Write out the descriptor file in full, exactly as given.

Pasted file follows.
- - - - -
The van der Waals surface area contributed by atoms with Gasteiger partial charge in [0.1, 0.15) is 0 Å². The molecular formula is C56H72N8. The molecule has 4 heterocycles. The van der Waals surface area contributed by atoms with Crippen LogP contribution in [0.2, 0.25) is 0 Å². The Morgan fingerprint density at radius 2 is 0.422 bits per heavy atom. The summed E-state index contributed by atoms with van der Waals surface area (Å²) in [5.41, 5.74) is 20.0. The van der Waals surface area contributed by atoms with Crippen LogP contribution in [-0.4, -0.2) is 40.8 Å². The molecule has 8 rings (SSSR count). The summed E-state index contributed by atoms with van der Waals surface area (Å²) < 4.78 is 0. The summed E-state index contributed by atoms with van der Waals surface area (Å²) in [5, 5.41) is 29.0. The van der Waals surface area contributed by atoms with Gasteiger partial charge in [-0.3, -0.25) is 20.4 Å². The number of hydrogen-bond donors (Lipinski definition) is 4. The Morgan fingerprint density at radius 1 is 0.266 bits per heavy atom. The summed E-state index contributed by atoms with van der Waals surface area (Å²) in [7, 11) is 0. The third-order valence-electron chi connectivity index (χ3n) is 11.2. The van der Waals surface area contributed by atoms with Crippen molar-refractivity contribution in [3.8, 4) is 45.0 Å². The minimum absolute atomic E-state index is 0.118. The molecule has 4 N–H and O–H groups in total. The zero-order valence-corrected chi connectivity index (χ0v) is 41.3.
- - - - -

The van der Waals surface area contributed by atoms with Gasteiger partial charge in [0.1, 0.15) is 0 Å². The molecular formula is C56H72N8. The molecule has 4 heterocycles. The van der Waals surface area contributed by atoms with Crippen LogP contribution in [0.2, 0.25) is 0 Å². The Morgan fingerprint density at radius 2 is 0.422 bits per heavy atom. The summed E-state index contributed by atoms with van der Waals surface area (Å²) in [5.41, 5.74) is 20.0. The van der Waals surface area contributed by atoms with Crippen LogP contribution in [-0.4, -0.2) is 40.8 Å². The molecule has 8 rings (SSSR count). The summed E-state index contributed by atoms with van der Waals surface area (Å²) < 4.78 is 0. The summed E-state index contributed by atoms with van der Waals surface area (Å²) in [5, 5.41) is 29.0. The van der Waals surface area contributed by atoms with Gasteiger partial charge in [-0.3, -0.25) is 20.4 Å². The number of hydrogen-bond donors (Lipinski definition) is 4. The Morgan fingerprint density at radius 1 is 0.266 bits per heavy atom. The summed E-state index contributed by atoms with van der Waals surface area (Å²) in [7, 11) is 0. The third-order valence-electron chi connectivity index (χ3n) is 11.2. The van der Waals surface area contributed by atoms with Crippen molar-refractivity contribution in [3.8, 4) is 45.0 Å². The minimum absolute atomic E-state index is 0.118. The molecule has 4 N–H and O–H groups in total. The zero-order valence-corrected chi connectivity index (χ0v) is 41.3.